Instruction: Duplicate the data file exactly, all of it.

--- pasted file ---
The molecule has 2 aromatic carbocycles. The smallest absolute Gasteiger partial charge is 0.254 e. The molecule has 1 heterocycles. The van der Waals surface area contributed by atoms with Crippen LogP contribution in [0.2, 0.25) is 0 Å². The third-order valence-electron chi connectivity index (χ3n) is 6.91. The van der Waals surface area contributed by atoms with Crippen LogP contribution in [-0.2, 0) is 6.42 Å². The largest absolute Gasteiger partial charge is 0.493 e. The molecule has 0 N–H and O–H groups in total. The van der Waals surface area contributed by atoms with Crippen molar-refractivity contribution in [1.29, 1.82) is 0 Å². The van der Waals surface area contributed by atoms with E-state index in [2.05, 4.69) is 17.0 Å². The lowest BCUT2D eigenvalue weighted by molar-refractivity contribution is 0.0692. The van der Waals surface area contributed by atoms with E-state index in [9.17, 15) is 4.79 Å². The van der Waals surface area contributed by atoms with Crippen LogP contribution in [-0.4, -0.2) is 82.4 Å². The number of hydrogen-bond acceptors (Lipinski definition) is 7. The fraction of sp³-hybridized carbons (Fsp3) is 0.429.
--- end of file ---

The molecule has 2 aromatic carbocycles. The smallest absolute Gasteiger partial charge is 0.254 e. The molecule has 1 heterocycles. The van der Waals surface area contributed by atoms with Crippen LogP contribution in [0.2, 0.25) is 0 Å². The third-order valence-electron chi connectivity index (χ3n) is 6.91. The van der Waals surface area contributed by atoms with Crippen LogP contribution in [-0.2, 0) is 6.42 Å². The largest absolute Gasteiger partial charge is 0.493 e. The molecule has 0 N–H and O–H groups in total. The van der Waals surface area contributed by atoms with Crippen molar-refractivity contribution in [1.29, 1.82) is 0 Å². The van der Waals surface area contributed by atoms with E-state index in [2.05, 4.69) is 17.0 Å². The lowest BCUT2D eigenvalue weighted by molar-refractivity contribution is 0.0692. The van der Waals surface area contributed by atoms with E-state index in [9.17, 15) is 4.79 Å². The van der Waals surface area contributed by atoms with Crippen LogP contribution in [-0.4, -0.2) is 82.4 Å². The number of hydrogen-bond acceptors (Lipinski definition) is 7. The fraction of sp³-hybridized carbons (Fsp3) is 0.429.